Malcolm Gladwell: 'The job of developing talent is really hard'

Best-selling author, journalist encourages HR leaders to launch crusade

Malcolm Gladwell: 'The job of developing talent is really hard'

HR leaders are overwhelmed, and for good reason.

The past two years have been hellacious with a seemingly never-ending onslaught of new challenges. From the COVID-19 pandemic forcing the transition to working from home to the Great Resignation leaving millions of positions empty and jacking up compensation and benefits packages, to employees suffering from severe stress and burnout and now to come full circle with employers demanding their workers return (oftentimes begrudgingly) to the office.

So, if you’re ever feeling that there’s too much on your plate and nobody but your fellow HR leaders understand your pain, take solace in the fact that somebody else appreciates the work you do and truly values your contribution to not only your workplace, but also the United States.

That man is Malcolm Gladwell, and he’s assigned you yet another task. Well, it’s really more of a crusade.

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While delivering a keynote address at this year’s Workhuman Live conference at the Georgia World Congress Center in Atlanta, the best-selling author and renowned journalist encouraged HR leaders and professionals to educate society on their true value, preaching their capability to do what other fields – academia, athletics and politics in particular – have failed to do for far too long.

“The reason we need people like you is to drive people to reach their full potential,” Gladwell said. “Go out into the world and teach that the job of developing talent is really hard. The world needs your expertise. Left to our own devices, the rest of the world can’t figure out how to fix obvious things.”

Gladwell’s trademark analysis of sociology, psychology and sports was on full display, as he dissected how institutions have historically held back participants through antiquated methodology and crippling apathy. His argument centered on people being born earlier in the year having an advantage over their peers, as evidenced by data on Canadian hockey players and Australian swimmers. Basically, there’s this theme of children who wanted to pursue different sports, but quit due to lack of encouragement and support.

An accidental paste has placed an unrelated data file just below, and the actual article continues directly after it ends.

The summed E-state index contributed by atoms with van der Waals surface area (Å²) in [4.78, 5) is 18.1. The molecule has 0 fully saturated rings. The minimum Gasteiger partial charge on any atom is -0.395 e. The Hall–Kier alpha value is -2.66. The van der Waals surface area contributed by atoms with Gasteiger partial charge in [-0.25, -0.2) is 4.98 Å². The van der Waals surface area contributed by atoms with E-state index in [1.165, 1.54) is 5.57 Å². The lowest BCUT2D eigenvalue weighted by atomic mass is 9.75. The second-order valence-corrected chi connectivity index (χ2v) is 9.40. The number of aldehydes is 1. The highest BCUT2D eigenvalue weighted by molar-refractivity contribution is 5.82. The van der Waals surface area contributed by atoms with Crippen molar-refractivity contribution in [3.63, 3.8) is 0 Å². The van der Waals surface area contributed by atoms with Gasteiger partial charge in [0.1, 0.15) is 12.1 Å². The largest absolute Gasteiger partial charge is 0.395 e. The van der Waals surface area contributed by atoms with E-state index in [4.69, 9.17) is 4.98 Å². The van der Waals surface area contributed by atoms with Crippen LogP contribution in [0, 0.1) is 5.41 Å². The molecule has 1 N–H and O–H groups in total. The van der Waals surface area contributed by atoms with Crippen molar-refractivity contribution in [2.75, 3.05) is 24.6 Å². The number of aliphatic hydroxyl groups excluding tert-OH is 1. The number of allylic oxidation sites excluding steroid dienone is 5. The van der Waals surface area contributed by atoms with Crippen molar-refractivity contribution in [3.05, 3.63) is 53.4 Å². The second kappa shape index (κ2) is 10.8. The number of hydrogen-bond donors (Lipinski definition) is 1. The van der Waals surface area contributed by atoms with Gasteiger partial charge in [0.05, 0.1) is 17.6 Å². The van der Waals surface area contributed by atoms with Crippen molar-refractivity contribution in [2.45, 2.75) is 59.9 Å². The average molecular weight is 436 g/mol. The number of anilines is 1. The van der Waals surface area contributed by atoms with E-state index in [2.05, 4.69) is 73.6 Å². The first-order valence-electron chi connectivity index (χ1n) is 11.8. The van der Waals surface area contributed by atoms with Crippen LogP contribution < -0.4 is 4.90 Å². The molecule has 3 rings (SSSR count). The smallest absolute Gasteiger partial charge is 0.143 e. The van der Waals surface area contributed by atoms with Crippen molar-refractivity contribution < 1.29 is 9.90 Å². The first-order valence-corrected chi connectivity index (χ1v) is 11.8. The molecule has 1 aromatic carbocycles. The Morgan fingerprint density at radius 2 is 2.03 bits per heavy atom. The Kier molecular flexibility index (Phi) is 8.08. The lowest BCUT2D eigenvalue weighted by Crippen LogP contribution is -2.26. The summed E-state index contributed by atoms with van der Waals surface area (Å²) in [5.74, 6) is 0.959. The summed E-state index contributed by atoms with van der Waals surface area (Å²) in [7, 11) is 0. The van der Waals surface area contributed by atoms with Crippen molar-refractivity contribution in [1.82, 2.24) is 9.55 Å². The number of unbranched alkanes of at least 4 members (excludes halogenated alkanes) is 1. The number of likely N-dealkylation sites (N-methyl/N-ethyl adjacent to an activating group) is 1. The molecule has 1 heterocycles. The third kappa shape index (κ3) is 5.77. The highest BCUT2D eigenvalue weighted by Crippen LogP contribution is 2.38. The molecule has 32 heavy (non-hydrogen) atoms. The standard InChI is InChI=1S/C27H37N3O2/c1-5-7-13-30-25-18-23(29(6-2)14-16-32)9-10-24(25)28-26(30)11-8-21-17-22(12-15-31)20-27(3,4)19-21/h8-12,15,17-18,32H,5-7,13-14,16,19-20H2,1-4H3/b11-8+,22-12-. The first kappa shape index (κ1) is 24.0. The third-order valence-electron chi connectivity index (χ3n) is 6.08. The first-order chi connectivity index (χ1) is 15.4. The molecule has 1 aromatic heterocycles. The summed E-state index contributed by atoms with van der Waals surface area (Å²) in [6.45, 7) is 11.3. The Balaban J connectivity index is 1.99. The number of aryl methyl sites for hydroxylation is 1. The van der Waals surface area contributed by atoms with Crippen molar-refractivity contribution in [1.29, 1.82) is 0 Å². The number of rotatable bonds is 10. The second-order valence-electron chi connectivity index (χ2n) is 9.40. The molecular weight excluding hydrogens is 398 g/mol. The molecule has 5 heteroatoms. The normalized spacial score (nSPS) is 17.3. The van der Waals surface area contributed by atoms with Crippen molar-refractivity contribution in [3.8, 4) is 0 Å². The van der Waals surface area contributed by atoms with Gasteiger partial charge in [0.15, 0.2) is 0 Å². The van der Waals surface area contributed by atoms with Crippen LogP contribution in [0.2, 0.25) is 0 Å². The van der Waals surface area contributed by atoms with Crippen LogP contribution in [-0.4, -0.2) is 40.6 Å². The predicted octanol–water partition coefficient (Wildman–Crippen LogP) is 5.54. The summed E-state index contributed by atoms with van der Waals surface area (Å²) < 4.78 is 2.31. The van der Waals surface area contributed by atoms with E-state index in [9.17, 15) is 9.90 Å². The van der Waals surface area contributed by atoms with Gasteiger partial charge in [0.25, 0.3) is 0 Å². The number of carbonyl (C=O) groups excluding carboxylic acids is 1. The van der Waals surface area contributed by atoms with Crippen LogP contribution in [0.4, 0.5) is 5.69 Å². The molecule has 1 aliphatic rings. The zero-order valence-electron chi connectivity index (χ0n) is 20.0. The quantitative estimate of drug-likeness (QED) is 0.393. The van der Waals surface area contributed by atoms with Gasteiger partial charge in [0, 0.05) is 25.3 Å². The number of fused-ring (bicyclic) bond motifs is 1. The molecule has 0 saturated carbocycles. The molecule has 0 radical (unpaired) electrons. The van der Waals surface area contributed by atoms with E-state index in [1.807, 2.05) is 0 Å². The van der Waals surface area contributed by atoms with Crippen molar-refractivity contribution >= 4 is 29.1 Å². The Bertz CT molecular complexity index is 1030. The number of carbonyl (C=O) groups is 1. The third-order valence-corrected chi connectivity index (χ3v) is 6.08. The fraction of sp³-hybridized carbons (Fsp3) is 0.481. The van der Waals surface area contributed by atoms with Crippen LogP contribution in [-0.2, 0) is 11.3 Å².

“It’s lazy,” Gladwell said. “We’re arbitrarily and systemically disadvantaging people for no other reason than they happen to be born in the wrong time of the year. Coaches may be confusing talent with maturity, but talent doesn’t always rise to the top. People don’t perform up to their abilities in a vacuum – they respond to cues from a system, organization, coaches, etc. Encouragement plays a pivotal role: there’s value in supporting young people in their chosen vocation.”

The host of the Revisionist History podcast and co-founder of the podcast company Pushkin Industries mentioned several topics he’s brought up on his series, including how the Law School Admission Test (LSAT) rewards speed over precision. The LSAT rewards quick thinkers and penalizes those who take their time with the test. Which, when you think about it, as Gladwell certainly has, those who are deliberate, careful and invest time in their case tend to make the best lawyers.

Furthermore, as Gladwell added, the profession places a great value on time – lawyers charge by the hour!

“Why we’ve had such trouble with the relative age effect is because the adjustment requires people who control these organizations to rethink, change their ways and come up with better systems to evaluate kids,” Gladwell said. “Standardized tests are administered for the benefit of those administering them and not the benefit of those taking them.”

Gladwell’s parting words for the thousands of HR professionals in attendance during his address was to get active, informing the sports organizations your kids are part of, school boards, your congressmen and political leaders about the structural disadvantage plaguing the future of the country. For example, ask school officials why we’re assessing every kid in middle school in the same month every year.

“Most people have this naïve notion about what it means to have ability and achieve something,”
 Gladwell says. “They don’t think you can design systems that discourage people and chase them away. We are stupid, as a species, when it comes to the difficult question of assessing someone’s real value. It’s up to us to understand the delicate and complex interaction about the system we’ve built for people to perform their very best.”

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